The absence of an association between SFA intake and diabetes in both cohorts is rather unexpected. Recently, the results of a large, well-designed, randomized intervention on fatty acids and insulin sensitivity have been published (5). The KANWU Study (5) included 162 healthy volunteers receiving a controlled isoenergetic diet containing either a high proportion of SFA (17.6% of energy) or MUFA (21.2% of energy) for 3 months. Within each group, there was a second random assignment to a supplement of n-3 PUFA from fish oil or a placebo. Introducing the SFA diet reduced insulin sensitivity by 10%, an effect not seen by introducing the MUFA diet (2%). Notably, the detrimental effect of SFA versus MUFA on insulin sensitivity was primarily seen in subjects with a total fat intake below the median value of 37% of energy. The addition of n-3 fatty acids did not influence insulin sensitivity or secretion.

This well-conducted intervention study corroborates the suggestions of a detrimental effect of SFA intake from earlier epidemiological observations (4) and provides evidence for a more beneficial effect of MUFA intake, both of which were not seen in the Iowa Women’s Study (2) or in the Nurses’ Health Study (3). As for MUFA, the low intake of olive oil and the high intake of MUFA from milk products and meat in the cohorts (and thus the high correlation with SFA intake) may be responsible for this. Methodological factors may also play a role. Both studies used the same food-frequency questionnaire, and both studies were performed in a U.S. population, probably with similar sources of fatty acids. In both studies, a weak positive association between SFA and diabetes risk was seen, which disappeared after adjustments for other dietary factors, including MUFA and dietary cholesterol, possibly introducing problems with multicollinearity. Finally, no attempt was made to follow the KANWU suggestion of analyzing modification by total fat intake.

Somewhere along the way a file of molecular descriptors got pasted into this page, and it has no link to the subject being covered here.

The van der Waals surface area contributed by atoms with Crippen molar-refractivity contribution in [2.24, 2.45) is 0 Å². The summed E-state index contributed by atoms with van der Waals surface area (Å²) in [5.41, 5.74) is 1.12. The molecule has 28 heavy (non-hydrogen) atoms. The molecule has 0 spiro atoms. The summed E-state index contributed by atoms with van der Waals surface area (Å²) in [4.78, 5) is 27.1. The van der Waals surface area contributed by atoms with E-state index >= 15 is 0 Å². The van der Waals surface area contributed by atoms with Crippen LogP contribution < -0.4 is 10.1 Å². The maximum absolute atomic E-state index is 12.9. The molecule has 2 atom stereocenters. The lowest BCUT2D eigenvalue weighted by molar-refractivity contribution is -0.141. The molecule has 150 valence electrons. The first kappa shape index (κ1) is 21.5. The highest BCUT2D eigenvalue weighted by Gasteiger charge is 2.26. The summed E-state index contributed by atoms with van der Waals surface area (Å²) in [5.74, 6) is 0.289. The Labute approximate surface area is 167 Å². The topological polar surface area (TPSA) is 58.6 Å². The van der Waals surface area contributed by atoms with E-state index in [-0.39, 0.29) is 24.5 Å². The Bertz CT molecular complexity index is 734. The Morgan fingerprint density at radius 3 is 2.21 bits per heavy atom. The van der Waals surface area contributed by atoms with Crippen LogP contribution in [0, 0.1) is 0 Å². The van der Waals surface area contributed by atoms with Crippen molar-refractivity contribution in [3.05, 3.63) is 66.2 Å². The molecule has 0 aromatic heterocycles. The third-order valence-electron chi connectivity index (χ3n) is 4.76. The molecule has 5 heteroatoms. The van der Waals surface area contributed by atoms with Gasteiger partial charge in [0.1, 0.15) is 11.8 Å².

A beneficial effect of n-3 fatty acids was not shown in the Iowa Women’s Study cohort or in the KANWU study. This is in contrast with animal experiments, ecological studies, and three cohort studies (3,4). One of the factors that may explain these contradictory results is that the impact of n-3 PUFAs on insulin sensitivity depends on the ratio of n-6 to n-3 PUFAs in the membranes of the target organs.

Several lines of experimental investigations have now suggested mechanisms through which dietary fatty acids could affect glucose metabolism. Dietary PUFAs (n-6 and n-3) have been shown to reduce triglyceride accumulation in skeletal muscle and possibly in β-cells, factors associated with increased insulin sensitivity (6). PUFAs suppress lipid synthesis in the liver, upregulate fatty acid oxidation in the liver and skeletal muscle, and increase total body glycogen storage. One pathway may be through the fatty acid composition of cell membranes and subsequent changes in hormone signaling. However, fatty acids affect gene expression more directly as they act as natural ligands for genes, such as PPAR and SREBP1.

A noteworthy observation has recently been made by Luan and et al. (7). The PUFA-to-SFA ratio of the diet of nondiabetic subjects was inversely associated with BMI and fasting insulin levels but only in the Ala carriers of the Pro12Ala polymorphism of the PPAR-γ2 gene. These results are not easy to interpret, as the Ala variant is associated with moderately reduced transcription activity and lower BMI and improved insulin sensitivity in some but not all studies. However, this example of gene-diet interaction may also explain the heterogeneity of earlier findings.

Other potential pathways relating PUFA and vegetable fat to diabetes involve differential effects of fatty acids on insulin secretion (4,8) or refer to the role of low-grade inflammation. Proinflammatory cytokines, such as tumor necrosis factor-α, may induce insulin resistance by influencing the function of the insulin receptor (9) and are affected by n-3 PUFA.